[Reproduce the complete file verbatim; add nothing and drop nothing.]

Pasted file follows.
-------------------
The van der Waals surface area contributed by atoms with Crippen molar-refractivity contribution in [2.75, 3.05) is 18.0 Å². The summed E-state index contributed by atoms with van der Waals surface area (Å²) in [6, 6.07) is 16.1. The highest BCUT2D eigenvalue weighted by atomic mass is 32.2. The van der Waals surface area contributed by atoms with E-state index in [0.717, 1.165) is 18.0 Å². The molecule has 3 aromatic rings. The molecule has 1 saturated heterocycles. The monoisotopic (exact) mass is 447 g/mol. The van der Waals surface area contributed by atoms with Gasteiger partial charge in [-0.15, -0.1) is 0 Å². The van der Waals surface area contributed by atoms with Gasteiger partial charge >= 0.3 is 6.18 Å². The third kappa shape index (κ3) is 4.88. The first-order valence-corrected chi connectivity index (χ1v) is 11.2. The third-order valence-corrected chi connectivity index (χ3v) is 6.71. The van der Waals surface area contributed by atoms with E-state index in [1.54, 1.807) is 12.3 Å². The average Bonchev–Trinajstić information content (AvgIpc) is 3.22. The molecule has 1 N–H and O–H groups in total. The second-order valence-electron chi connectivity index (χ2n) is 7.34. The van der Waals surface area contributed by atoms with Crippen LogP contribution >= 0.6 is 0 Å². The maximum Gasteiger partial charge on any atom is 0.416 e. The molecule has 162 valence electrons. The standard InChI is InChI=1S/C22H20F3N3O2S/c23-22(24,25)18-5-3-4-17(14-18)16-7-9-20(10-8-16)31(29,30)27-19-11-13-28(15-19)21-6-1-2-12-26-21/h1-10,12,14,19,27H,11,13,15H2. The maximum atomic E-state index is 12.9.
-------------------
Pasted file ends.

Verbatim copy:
The van der Waals surface area contributed by atoms with Crippen molar-refractivity contribution in [2.75, 3.05) is 18.0 Å². The summed E-state index contributed by atoms with van der Waals surface area (Å²) in [6, 6.07) is 16.1. The highest BCUT2D eigenvalue weighted by atomic mass is 32.2. The van der Waals surface area contributed by atoms with E-state index in [0.717, 1.165) is 18.0 Å². The molecule has 3 aromatic rings. The molecule has 1 saturated heterocycles. The monoisotopic (exact) mass is 447 g/mol. The van der Waals surface area contributed by atoms with Gasteiger partial charge in [-0.15, -0.1) is 0 Å². The van der Waals surface area contributed by atoms with Gasteiger partial charge >= 0.3 is 6.18 Å². The third kappa shape index (κ3) is 4.88. The first-order valence-corrected chi connectivity index (χ1v) is 11.2. The third-order valence-corrected chi connectivity index (χ3v) is 6.71. The van der Waals surface area contributed by atoms with E-state index in [1.54, 1.807) is 12.3 Å². The average Bonchev–Trinajstić information content (AvgIpc) is 3.22. The molecule has 1 N–H and O–H groups in total. The second-order valence-electron chi connectivity index (χ2n) is 7.34. The van der Waals surface area contributed by atoms with Crippen LogP contribution >= 0.6 is 0 Å². The maximum Gasteiger partial charge on any atom is 0.416 e. The molecule has 162 valence electrons. The standard InChI is InChI=1S/C22H20F3N3O2S/c23-22(24,25)18-5-3-4-17(14-18)16-7-9-20(10-8-16)31(29,30)27-19-11-13-28(15-19)21-6-1-2-12-26-21/h1-10,12,14,19,27H,11,13,15H2. The maximum atomic E-state index is 12.9.